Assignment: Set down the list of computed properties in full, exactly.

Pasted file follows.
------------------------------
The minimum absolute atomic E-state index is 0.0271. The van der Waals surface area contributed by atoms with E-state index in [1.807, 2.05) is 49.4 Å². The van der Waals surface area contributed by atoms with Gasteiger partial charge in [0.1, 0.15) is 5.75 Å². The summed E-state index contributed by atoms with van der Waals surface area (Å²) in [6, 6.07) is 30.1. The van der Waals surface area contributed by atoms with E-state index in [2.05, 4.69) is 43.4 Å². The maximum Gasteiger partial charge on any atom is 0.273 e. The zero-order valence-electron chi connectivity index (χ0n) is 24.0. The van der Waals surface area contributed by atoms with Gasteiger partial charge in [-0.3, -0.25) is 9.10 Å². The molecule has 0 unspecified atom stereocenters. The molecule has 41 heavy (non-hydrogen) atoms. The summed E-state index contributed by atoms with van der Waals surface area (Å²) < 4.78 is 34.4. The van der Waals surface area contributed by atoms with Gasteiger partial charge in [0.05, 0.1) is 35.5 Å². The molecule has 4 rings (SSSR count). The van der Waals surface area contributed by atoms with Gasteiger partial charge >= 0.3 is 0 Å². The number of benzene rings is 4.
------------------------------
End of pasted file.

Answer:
The minimum absolute atomic E-state index is 0.0271. The van der Waals surface area contributed by atoms with E-state index in [1.807, 2.05) is 49.4 Å². The van der Waals surface area contributed by atoms with Gasteiger partial charge in [0.1, 0.15) is 5.75 Å². The summed E-state index contributed by atoms with van der Waals surface area (Å²) in [6, 6.07) is 30.1. The van der Waals surface area contributed by atoms with E-state index in [2.05, 4.69) is 43.4 Å². The maximum Gasteiger partial charge on any atom is 0.273 e. The zero-order valence-electron chi connectivity index (χ0n) is 24.0. The van der Waals surface area contributed by atoms with Gasteiger partial charge in [-0.3, -0.25) is 9.10 Å². The molecule has 0 unspecified atom stereocenters. The molecule has 41 heavy (non-hydrogen) atoms. The summed E-state index contributed by atoms with van der Waals surface area (Å²) < 4.78 is 34.4. The van der Waals surface area contributed by atoms with Gasteiger partial charge in [0.05, 0.1) is 35.5 Å². The molecule has 4 rings (SSSR count). The van der Waals surface area contributed by atoms with Gasteiger partial charge >= 0.3 is 0 Å². The number of benzene rings is 4.